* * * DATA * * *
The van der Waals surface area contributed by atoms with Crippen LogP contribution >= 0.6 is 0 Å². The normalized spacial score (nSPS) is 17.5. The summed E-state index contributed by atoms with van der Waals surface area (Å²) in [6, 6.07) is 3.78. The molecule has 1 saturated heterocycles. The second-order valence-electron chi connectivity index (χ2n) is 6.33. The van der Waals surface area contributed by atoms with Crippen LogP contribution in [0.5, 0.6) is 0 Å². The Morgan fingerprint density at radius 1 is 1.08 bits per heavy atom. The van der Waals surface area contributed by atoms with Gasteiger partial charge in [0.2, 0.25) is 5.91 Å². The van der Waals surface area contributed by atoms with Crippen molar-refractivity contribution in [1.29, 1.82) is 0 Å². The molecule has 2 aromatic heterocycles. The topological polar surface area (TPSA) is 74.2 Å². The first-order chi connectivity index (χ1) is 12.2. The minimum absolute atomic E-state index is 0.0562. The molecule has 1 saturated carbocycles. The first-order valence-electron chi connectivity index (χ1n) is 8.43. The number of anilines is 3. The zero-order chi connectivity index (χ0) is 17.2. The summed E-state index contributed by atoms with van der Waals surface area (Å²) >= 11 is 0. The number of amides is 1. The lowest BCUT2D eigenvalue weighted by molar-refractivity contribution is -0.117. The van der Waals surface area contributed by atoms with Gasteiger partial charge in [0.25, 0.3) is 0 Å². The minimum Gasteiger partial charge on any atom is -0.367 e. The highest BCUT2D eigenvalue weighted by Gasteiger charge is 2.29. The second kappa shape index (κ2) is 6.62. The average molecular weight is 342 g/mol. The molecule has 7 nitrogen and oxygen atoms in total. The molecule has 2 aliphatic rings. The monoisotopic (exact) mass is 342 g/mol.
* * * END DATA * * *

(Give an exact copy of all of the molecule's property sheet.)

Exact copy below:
The van der Waals surface area contributed by atoms with Crippen LogP contribution >= 0.6 is 0 Å². The normalized spacial score (nSPS) is 17.5. The summed E-state index contributed by atoms with van der Waals surface area (Å²) in [6, 6.07) is 3.78. The molecule has 1 saturated heterocycles. The second-order valence-electron chi connectivity index (χ2n) is 6.33. The van der Waals surface area contributed by atoms with Crippen LogP contribution in [0.5, 0.6) is 0 Å². The Morgan fingerprint density at radius 1 is 1.08 bits per heavy atom. The van der Waals surface area contributed by atoms with Gasteiger partial charge in [0.2, 0.25) is 5.91 Å². The van der Waals surface area contributed by atoms with Crippen molar-refractivity contribution in [1.29, 1.82) is 0 Å². The molecule has 2 aromatic heterocycles. The topological polar surface area (TPSA) is 74.2 Å². The first-order chi connectivity index (χ1) is 12.2. The minimum absolute atomic E-state index is 0.0562. The molecule has 1 saturated carbocycles. The first-order valence-electron chi connectivity index (χ1n) is 8.43. The number of anilines is 3. The zero-order chi connectivity index (χ0) is 17.2. The summed E-state index contributed by atoms with van der Waals surface area (Å²) >= 11 is 0. The number of amides is 1. The lowest BCUT2D eigenvalue weighted by molar-refractivity contribution is -0.117. The van der Waals surface area contributed by atoms with Gasteiger partial charge in [0.25, 0.3) is 0 Å². The minimum Gasteiger partial charge on any atom is -0.367 e. The highest BCUT2D eigenvalue weighted by Gasteiger charge is 2.29. The second kappa shape index (κ2) is 6.62. The average molecular weight is 342 g/mol. The molecule has 7 nitrogen and oxygen atoms in total. The molecule has 2 aliphatic rings. The monoisotopic (exact) mass is 342 g/mol.